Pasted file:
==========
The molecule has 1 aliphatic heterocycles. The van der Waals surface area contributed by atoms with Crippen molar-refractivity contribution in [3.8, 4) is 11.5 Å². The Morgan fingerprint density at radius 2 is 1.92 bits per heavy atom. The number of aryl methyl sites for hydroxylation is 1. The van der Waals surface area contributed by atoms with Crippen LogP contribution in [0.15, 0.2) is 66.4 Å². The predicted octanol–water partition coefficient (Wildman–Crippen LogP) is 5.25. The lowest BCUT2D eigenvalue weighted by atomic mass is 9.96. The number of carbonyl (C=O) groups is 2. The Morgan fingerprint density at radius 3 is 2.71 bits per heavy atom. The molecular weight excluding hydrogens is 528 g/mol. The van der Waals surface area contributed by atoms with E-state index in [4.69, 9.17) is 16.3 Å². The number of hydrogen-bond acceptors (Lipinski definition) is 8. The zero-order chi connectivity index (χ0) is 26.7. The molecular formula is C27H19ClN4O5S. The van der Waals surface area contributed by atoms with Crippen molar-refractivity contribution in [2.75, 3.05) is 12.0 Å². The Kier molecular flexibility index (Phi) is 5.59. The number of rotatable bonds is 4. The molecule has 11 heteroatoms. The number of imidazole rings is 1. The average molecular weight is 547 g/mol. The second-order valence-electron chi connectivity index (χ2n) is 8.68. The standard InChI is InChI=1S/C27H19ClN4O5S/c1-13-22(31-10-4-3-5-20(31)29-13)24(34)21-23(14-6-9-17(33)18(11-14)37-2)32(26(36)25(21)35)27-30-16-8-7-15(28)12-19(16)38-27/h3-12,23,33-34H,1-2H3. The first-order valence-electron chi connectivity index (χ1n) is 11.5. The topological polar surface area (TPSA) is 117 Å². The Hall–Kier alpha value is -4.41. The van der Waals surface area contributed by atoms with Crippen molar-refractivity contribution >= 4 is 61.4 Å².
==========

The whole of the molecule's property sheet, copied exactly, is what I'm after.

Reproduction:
The molecule has 1 aliphatic heterocycles. The van der Waals surface area contributed by atoms with Crippen molar-refractivity contribution in [3.8, 4) is 11.5 Å². The Morgan fingerprint density at radius 2 is 1.92 bits per heavy atom. The number of aryl methyl sites for hydroxylation is 1. The van der Waals surface area contributed by atoms with Crippen LogP contribution in [0.15, 0.2) is 66.4 Å². The predicted octanol–water partition coefficient (Wildman–Crippen LogP) is 5.25. The lowest BCUT2D eigenvalue weighted by atomic mass is 9.96. The number of carbonyl (C=O) groups is 2. The Morgan fingerprint density at radius 3 is 2.71 bits per heavy atom. The molecular weight excluding hydrogens is 528 g/mol. The van der Waals surface area contributed by atoms with E-state index in [4.69, 9.17) is 16.3 Å². The number of hydrogen-bond acceptors (Lipinski definition) is 8. The zero-order chi connectivity index (χ0) is 26.7. The molecular formula is C27H19ClN4O5S. The van der Waals surface area contributed by atoms with Crippen molar-refractivity contribution in [2.75, 3.05) is 12.0 Å². The Kier molecular flexibility index (Phi) is 5.59. The number of rotatable bonds is 4. The molecule has 11 heteroatoms. The number of imidazole rings is 1. The average molecular weight is 547 g/mol. The second-order valence-electron chi connectivity index (χ2n) is 8.68. The standard InChI is InChI=1S/C27H19ClN4O5S/c1-13-22(31-10-4-3-5-20(31)29-13)24(34)21-23(14-6-9-17(33)18(11-14)37-2)32(26(36)25(21)35)27-30-16-8-7-15(28)12-19(16)38-27/h3-12,23,33-34H,1-2H3. The first-order valence-electron chi connectivity index (χ1n) is 11.5. The topological polar surface area (TPSA) is 117 Å². The Hall–Kier alpha value is -4.41. The van der Waals surface area contributed by atoms with Crippen molar-refractivity contribution >= 4 is 61.4 Å².